The Supreme Court took up the case following an appeal by Aam Admi Party government against the decision of Delhi High Court which held the LG as the sole ‘government’ in place in Delhi.

Polemical Constitutional provisions 

For decades, Delhi has been the battleground of the distribution of power between the elected government of Delhi and the Centre’s appointed Lieutenant-Governor, which is primarily attributed to the absence of statehood. According to the 69th Constitutional Amendment, Delhi is a Union Territory with special character and is governed by the elected state government and the Centre through the LG. Matters related to land, police, law and order, and services come under the LG.

The 69th Amendment to the Constitution in 1992 added Articles 239AA & 239AB, which mandated an elected assembly for Delhi, adding to ambiguity with respect to the jurisdiction of the Delhi Government vis-a-vis the Centre. The provisions of Article 239AA made Delhi as “National Capital Territory” while the Schedule 1 continues to provide it the status of Union Territory.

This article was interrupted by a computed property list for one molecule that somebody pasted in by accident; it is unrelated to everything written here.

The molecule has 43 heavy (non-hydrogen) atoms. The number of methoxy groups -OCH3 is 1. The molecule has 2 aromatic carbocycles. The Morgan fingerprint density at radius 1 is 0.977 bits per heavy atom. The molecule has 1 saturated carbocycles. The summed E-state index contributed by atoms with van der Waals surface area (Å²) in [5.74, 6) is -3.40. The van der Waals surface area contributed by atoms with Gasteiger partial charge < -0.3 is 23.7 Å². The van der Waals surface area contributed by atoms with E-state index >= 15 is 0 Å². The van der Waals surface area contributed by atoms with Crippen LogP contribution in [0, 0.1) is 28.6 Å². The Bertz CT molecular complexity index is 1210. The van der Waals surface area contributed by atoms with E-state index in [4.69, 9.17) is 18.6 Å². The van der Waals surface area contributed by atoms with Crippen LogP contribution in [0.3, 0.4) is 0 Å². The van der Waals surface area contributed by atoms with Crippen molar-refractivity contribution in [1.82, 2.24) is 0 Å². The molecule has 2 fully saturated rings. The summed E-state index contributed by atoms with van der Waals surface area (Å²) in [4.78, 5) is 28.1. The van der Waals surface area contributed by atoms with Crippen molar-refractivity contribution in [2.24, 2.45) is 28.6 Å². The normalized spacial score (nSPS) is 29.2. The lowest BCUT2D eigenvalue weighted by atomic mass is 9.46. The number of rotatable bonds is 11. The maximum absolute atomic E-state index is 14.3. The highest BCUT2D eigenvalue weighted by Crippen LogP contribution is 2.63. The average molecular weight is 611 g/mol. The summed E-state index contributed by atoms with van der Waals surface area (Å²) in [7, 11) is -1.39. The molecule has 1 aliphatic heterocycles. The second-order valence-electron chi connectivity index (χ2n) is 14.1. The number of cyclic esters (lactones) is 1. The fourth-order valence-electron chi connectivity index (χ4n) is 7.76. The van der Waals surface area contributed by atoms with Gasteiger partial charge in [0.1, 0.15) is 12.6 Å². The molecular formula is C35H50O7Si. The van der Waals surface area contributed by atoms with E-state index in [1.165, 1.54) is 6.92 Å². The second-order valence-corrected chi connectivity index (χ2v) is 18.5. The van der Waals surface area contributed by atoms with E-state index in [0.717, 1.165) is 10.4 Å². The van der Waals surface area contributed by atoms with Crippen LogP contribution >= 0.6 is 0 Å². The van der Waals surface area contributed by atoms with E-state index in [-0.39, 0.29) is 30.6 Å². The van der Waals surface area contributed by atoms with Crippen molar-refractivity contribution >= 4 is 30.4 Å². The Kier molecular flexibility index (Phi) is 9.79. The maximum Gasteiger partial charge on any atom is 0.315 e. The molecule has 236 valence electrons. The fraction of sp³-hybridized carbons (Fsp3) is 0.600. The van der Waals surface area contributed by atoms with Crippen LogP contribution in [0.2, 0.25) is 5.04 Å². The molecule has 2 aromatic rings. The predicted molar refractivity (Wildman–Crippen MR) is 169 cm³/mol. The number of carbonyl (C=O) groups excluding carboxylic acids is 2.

Article 239AA notes that LG has to either act on the aid and advice of the Council of Ministers or he is bound to implement the decision taken by the President on a reference being made by him. However, it also empowers the LG to refer a difference of opinion on “any matter” with the Council of Ministers to the President. The power struggle results from this dual control between LG and the elected government.

The conundrum became more intense when the central government introduced the Government of National Capital Territory of Delhi (Amendment) Bill, 2021, which gives primacy to the Lieutenant-Governor over the elected government in the city by amending several sections, including sections 21, 24, 33, and 44 of the 1991 Act. The amendment states that ‘‘government’’ in the National Capital Territory of Delhi means the Lieutenant-Governor of Delhi. It also gives the LG discretionary powers in areas where the Legislative Assembly of Delhi has legislative authority, putting the core principles of federalism under scrutiny.